Saturday, April 28, 2007

Earth - Hibernaculum

Imagine that you are a dormouse, a very small rodent, living in nocturnal forests. It is autumn. Food, chestnuts, acorns and hazelnuts are harder and harder to find. The days are getting shorter, as shadows grow longer: "The morning small / The evening tall". Small as you are, even the brown leaves that cover the forest floor are huge, they cast dark and unnerving shadows, as large as you are or even larger. And as the night air grows colder all the time, the snout and feet feel close to freezing, your orange-brown fur providing only limited protection against the chill. It is time to retire to your hibernaculum, a nest sited in a hollow tree and padded with bark, grass, moss and leaves, woven to surround you entirely. It is time to let your breath slow down, to let the rhythm of your heart slow down, to let the blood flow more slowly through your tiny veins ... so slow as to become one with the earth.

I bought "Hibernaculum", the newest album by Earth, together with a recent release of Pandit Pran Nath's classical Indian raga's on Terry Riley's Shri Moonshine label: "Raga Cycle - Palace Theatre - Paris 1972".

Earth's "Hibernaculum" is a shortish (36 minutes long) album, an ep really. The first two tracks and the last track on the album are reworkings of tracks from earlier Earth titles: "Ouroboros Is Broken" is from "Earth 2", "Coda Maestoso In F (Flat) Minor" is from "Pentastar: In The Style Of Demons" and the final track "A Plague Of Angels" is from the "Angel Coma" 12 inch, a limited edition split with Sunn 0))) which was (to the best of my knowledge) only sold on the 2005-2006 tour of these two bands. Only the third track, which is the least long of the album, is new: "Miami Morning Coming Down". But don't let the limited duration of the album and the fact that there is little really new material deter you from buying the album at once. All tracks are done gloriously in the American gothic (as in Cormac McCarthy and Nick Cave, not Marilyn Manson) style of their previous outing, "Hex: Printing In the Infernal Method". And these restylings genuinely add to the originals - Earth's music has developed, matured through the years, evolved from an aesthetics of subdued, sedated aggression into something simple but very subtle. Earth's music is not only deep in the sense of the weight of (sub-)bass ... it is also deep in the sense of 'deep listening' - listening to 'Hibernaculum' one hears musicianship which is almost meditative in it's attention to sound, and more specifically it's attention to the spatial dimension of sound. One can be sure Dylan Carlson has (is?) a powerful "sonic awareness", which "...is the ability to consciously focus attention upon environmental and musical sound, requiring continual alertness and an inclination towards always listening...". Earth's "sonic awareness" is especially apparent in the relationship between the Drone and Rock within Earth's music. Earth's music is not Drones with Rock, the way some Drone Electronica can be "drones with beats": the beauty of Earth lies in the way the sparse and elegant drum and guitar arrangements flow into deep-listening drones... The Dream World of Drones and the waking world of Rock becoming communicating vessels.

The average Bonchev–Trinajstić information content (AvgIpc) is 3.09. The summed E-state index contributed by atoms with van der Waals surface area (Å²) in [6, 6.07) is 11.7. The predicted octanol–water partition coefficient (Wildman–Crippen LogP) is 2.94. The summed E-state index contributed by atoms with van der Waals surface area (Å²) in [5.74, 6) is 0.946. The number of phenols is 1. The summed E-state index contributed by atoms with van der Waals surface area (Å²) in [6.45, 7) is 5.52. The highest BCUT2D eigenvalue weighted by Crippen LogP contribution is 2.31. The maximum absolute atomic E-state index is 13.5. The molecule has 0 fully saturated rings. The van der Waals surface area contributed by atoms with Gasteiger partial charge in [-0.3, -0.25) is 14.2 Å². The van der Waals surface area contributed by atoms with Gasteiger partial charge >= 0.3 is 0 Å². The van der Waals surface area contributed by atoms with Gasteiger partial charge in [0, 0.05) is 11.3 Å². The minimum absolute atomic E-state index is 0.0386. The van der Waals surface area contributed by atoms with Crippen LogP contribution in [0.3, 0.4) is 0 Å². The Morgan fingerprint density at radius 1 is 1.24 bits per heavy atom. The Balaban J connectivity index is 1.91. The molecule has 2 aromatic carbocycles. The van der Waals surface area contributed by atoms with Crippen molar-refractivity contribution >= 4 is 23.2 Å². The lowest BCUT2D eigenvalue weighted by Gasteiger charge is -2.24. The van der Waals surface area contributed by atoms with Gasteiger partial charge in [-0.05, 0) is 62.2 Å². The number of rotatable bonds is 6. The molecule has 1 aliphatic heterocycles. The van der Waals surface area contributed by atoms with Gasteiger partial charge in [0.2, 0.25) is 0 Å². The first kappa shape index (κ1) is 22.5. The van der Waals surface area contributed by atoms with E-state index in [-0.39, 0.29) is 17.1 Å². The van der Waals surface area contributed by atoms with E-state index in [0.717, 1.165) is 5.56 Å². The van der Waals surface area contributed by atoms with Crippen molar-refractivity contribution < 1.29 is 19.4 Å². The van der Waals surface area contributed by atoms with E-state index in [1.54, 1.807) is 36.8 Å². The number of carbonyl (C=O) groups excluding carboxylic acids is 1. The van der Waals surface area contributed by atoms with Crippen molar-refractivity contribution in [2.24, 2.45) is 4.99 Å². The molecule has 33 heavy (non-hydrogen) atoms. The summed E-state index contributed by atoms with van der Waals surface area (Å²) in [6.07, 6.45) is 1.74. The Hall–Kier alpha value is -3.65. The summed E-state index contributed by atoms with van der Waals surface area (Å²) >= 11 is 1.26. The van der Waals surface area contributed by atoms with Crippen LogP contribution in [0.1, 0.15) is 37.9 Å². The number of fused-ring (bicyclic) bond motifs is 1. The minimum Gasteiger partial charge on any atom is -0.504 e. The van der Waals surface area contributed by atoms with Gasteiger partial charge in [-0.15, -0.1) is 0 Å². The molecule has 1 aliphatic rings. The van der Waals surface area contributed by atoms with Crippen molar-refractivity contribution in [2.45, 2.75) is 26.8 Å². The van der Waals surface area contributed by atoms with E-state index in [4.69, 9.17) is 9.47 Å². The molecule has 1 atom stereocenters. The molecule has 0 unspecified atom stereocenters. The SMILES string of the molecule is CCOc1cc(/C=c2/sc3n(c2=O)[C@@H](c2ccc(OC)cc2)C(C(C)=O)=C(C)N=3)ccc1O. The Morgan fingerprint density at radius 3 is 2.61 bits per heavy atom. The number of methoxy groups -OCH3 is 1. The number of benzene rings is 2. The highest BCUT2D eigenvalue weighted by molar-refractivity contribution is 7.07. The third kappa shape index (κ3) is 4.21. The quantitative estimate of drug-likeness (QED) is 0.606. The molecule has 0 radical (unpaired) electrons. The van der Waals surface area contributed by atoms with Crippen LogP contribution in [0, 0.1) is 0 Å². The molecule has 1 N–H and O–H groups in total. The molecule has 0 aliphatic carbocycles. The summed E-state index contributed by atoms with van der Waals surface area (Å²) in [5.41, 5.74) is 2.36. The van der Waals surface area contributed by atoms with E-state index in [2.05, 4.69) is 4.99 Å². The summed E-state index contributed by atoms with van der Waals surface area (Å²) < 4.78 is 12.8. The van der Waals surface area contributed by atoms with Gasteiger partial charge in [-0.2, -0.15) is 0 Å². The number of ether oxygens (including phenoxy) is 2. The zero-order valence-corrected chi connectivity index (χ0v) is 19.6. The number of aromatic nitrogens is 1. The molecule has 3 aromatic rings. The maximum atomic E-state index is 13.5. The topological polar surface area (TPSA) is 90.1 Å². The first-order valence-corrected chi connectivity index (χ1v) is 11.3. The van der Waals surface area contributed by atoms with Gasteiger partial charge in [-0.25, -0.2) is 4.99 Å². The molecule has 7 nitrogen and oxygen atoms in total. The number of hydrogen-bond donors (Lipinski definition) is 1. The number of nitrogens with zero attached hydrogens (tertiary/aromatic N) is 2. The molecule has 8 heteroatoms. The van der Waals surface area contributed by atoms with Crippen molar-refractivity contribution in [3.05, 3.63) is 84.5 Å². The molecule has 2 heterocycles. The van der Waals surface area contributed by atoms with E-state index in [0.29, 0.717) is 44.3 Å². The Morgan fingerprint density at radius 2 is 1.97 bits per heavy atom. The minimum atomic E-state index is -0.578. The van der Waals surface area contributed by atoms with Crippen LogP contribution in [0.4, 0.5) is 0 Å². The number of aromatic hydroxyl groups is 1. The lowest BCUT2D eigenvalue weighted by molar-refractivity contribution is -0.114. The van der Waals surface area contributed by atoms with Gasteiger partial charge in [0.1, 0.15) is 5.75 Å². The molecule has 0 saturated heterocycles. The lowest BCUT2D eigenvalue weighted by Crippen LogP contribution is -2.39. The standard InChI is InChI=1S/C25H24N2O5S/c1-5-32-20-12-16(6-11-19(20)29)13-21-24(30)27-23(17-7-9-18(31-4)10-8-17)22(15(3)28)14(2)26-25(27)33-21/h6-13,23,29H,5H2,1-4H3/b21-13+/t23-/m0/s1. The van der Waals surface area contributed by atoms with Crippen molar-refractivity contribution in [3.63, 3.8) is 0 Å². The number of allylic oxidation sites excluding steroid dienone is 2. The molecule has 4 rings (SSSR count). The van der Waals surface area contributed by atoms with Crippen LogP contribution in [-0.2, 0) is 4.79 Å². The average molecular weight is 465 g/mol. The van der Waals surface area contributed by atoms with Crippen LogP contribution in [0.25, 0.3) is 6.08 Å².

Pandit Pran Nath album was recorded at the Théatre du Palais Royal in Paris, with Terry Riley, La Monte Young and Marion Zazeela serving as accompanying musicians. It is an album of very serious Indian classical music, deeply rooted in Indian mystical traditions. I must admit I find it very hard, almost impossible to write about Pran Nath's music on this album, as I lack deep-going knowledge of classical Indian music and the cultural background of the music. One thing, however, is very striking: the inward-directedness of Pran Nath's chanting, the way the sound is directed towards the interiority of the chanter, towards the interiority of the chanter of the subject - like silence.

What connects Hibernaculum and Pran Nath's music? Breath is what connects these two albums. In Pran Nath's vocalizing of ancient raga's, breath takes center stage, the syllables pronounced in a cavernous way, with an immense and distant resonance. And in Earth, Dylan Carlsons compositions lets the guitar itself breathe...

1 comment:

dschalek said...

I just ran across your blog for the first time, and I've enjoyed your analysis of the latest from Earth. Never has a band gotten so much out, seemingly, so little. Unbelievable album.